Plastic coupling and stress relaxation during nonproportional axial-shear strain-controlled loading

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Abstract

A nonproportional strain-controlled load path consisting of two segments was applied to the cobalt-based alloy Haynes 188 at 650 °C. The first segment was purely axial, the axial strain was then held constant while the shear strain was increased during the second segment. The alloy exhibited about a 95% reduction in axial stress (298 to 15 MPa) during shear straining. This reduction was due primarily to plastic coupling, but time-dependent stress relaxation also occurred. A rate-independent plasticity model approximated the stress reduction due to plastic coupling reasonably well, but was unable to account for time-dependent stress relaxation. A viscoplasticity model capable of predicting the interaction between stress relaxation and plastic coupling also predicted the plastic coupling reasonably well. The accuracy of the viscoplastic model depends greatly upon the set of material parameters, which is nonunique and must be characterized from a sufficiently large range of load histories.

Original languageEnglish (US)
Pages (from-to)111-117
Number of pages7
JournalAmerican Society of Mechanical Engineers, Pressure Vessels and Piping Division (Publication) PVP
Volume413
StatePublished - Dec 1 2000

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Shear strain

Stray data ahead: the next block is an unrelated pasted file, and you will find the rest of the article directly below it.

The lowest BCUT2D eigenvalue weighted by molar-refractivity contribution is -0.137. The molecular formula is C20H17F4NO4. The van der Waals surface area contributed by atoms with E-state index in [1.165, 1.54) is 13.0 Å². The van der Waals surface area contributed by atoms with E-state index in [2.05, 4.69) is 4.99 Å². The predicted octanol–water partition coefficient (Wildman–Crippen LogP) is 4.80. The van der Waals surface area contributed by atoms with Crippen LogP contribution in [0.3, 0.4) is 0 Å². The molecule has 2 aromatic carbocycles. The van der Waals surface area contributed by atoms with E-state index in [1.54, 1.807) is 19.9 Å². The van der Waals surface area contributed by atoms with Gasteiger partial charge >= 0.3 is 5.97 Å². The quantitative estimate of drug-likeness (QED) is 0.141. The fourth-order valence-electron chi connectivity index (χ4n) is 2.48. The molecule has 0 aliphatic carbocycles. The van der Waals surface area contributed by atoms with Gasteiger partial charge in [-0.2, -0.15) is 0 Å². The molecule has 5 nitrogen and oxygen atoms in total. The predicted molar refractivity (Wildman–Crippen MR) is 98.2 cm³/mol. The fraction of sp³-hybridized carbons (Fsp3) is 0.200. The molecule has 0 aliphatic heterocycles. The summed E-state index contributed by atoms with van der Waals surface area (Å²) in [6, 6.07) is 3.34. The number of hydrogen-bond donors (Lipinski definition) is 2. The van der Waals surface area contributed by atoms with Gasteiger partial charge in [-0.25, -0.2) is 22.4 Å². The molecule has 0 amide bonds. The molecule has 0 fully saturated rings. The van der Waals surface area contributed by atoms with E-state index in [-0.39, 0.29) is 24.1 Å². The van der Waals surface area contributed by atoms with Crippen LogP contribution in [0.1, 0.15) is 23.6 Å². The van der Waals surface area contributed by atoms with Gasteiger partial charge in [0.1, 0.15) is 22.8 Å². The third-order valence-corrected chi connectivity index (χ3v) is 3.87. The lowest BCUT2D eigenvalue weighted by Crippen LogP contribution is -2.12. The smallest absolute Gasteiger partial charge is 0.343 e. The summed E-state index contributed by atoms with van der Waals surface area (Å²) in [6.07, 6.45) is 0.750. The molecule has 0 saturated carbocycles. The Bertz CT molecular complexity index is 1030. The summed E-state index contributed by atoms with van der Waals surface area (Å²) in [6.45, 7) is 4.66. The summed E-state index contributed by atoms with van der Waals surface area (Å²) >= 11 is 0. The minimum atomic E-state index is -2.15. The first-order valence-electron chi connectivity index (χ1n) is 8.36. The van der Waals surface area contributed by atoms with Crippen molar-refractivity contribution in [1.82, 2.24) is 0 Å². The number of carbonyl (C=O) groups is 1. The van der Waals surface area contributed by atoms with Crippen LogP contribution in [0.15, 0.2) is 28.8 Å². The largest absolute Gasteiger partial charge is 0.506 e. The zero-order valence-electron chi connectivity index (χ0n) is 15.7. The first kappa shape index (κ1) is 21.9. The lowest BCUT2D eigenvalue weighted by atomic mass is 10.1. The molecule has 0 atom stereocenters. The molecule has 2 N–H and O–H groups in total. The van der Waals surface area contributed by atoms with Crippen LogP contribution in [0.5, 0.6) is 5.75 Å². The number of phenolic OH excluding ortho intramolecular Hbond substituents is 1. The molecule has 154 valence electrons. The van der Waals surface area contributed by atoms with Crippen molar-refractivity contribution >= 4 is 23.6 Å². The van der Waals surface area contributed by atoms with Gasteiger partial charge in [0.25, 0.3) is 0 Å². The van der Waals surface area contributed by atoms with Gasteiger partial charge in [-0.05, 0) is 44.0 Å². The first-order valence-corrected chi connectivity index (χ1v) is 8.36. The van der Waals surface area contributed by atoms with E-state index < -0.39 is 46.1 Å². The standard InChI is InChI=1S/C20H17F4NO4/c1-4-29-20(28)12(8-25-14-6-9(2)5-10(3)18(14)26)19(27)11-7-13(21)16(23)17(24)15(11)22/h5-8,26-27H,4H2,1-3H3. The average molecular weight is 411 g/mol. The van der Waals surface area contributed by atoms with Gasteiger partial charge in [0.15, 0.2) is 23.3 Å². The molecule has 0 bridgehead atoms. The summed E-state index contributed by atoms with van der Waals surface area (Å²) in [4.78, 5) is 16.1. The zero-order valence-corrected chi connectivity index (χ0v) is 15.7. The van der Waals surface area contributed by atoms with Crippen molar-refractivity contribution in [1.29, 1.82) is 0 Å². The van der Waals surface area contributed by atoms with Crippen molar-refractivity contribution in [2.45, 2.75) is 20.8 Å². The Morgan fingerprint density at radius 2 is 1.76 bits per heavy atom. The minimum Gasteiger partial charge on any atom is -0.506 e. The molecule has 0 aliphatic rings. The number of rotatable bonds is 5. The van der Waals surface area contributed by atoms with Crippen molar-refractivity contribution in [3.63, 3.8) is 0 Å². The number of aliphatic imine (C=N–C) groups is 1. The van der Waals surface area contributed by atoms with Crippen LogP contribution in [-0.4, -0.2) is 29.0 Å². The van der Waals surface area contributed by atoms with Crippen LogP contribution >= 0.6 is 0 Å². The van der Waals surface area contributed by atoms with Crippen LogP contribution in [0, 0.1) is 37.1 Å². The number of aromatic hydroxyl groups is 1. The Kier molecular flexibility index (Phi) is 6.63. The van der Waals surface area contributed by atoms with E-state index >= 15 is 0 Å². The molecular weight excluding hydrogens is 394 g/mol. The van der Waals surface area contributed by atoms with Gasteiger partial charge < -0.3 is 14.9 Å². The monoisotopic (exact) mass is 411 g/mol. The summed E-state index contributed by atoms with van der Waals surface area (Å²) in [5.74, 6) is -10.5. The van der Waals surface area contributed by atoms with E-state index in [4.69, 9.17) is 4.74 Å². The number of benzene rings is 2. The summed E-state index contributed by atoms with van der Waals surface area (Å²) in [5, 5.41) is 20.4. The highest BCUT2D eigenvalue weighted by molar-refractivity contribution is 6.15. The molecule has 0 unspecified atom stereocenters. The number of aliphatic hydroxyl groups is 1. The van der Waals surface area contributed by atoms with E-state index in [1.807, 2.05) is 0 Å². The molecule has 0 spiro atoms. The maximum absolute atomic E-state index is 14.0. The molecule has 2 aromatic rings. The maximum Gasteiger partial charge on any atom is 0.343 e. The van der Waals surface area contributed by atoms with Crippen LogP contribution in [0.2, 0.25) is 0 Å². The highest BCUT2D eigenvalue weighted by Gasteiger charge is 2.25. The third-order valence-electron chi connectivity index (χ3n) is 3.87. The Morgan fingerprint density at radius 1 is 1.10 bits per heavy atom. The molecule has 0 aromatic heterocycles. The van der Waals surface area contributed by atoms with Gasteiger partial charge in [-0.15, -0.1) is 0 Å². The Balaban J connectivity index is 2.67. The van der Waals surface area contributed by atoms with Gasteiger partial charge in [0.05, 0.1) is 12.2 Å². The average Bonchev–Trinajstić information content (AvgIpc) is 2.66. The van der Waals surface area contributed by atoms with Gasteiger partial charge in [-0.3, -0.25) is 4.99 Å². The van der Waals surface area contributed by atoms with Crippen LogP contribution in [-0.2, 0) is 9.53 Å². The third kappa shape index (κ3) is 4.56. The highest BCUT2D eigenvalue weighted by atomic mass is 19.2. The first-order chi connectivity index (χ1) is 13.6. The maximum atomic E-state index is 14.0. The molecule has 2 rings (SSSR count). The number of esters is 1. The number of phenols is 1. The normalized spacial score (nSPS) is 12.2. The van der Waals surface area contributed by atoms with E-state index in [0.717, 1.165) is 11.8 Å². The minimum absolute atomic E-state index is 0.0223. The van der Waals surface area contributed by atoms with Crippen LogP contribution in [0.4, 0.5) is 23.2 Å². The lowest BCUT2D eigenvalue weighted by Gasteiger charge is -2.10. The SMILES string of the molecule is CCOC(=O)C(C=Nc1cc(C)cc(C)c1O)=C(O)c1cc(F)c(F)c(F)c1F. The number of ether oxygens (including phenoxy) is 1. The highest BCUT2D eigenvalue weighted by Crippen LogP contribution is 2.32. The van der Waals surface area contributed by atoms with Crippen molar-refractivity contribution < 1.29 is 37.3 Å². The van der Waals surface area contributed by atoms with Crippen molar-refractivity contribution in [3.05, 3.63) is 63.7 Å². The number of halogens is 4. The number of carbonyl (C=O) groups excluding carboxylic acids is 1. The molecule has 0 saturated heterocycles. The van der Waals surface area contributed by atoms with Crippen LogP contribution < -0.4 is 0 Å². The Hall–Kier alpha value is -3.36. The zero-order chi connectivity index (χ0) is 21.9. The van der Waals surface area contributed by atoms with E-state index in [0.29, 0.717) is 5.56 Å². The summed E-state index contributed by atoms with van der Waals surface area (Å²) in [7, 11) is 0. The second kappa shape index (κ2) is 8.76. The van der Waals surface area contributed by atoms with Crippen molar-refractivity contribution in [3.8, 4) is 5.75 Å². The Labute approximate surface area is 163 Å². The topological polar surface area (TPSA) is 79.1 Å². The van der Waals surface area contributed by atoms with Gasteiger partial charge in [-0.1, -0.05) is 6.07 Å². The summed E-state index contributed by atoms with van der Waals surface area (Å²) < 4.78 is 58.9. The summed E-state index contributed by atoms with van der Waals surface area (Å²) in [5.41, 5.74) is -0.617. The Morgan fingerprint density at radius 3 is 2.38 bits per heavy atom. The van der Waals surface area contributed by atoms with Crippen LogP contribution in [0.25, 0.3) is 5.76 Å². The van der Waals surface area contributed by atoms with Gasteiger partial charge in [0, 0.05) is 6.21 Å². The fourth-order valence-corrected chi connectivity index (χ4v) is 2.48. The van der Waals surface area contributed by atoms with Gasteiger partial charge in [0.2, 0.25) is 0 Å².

Stress relaxation
Plastics
Viscoplasticity
Plasticity
Cobalt
Loads (forces)

All Science Journal Classification (ASJC) codes

  • Mechanical Engineering

Cite this

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title = "Plastic coupling and stress relaxation during nonproportional axial-shear strain-controlled loading",
abstract = "A nonproportional strain-controlled load path consisting of two segments was applied to the cobalt-based alloy Haynes 188 at 650 °C. The first segment was purely axial, the axial strain was then held constant while the shear strain was increased during the second segment. The alloy exhibited about a 95{\%} reduction in axial stress (298 to 15 MPa) during shear straining. This reduction was due primarily to plastic coupling, but time-dependent stress relaxation also occurred. A rate-independent plasticity model approximated the stress reduction due to plastic coupling reasonably well, but was unable to account for time-dependent stress relaxation. A viscoplasticity model capable of predicting the interaction between stress relaxation and plastic coupling also predicted the plastic coupling reasonably well. The accuracy of the viscoplastic model depends greatly upon the set of material parameters, which is nonunique and must be characterized from a sufficiently large range of load histories.",
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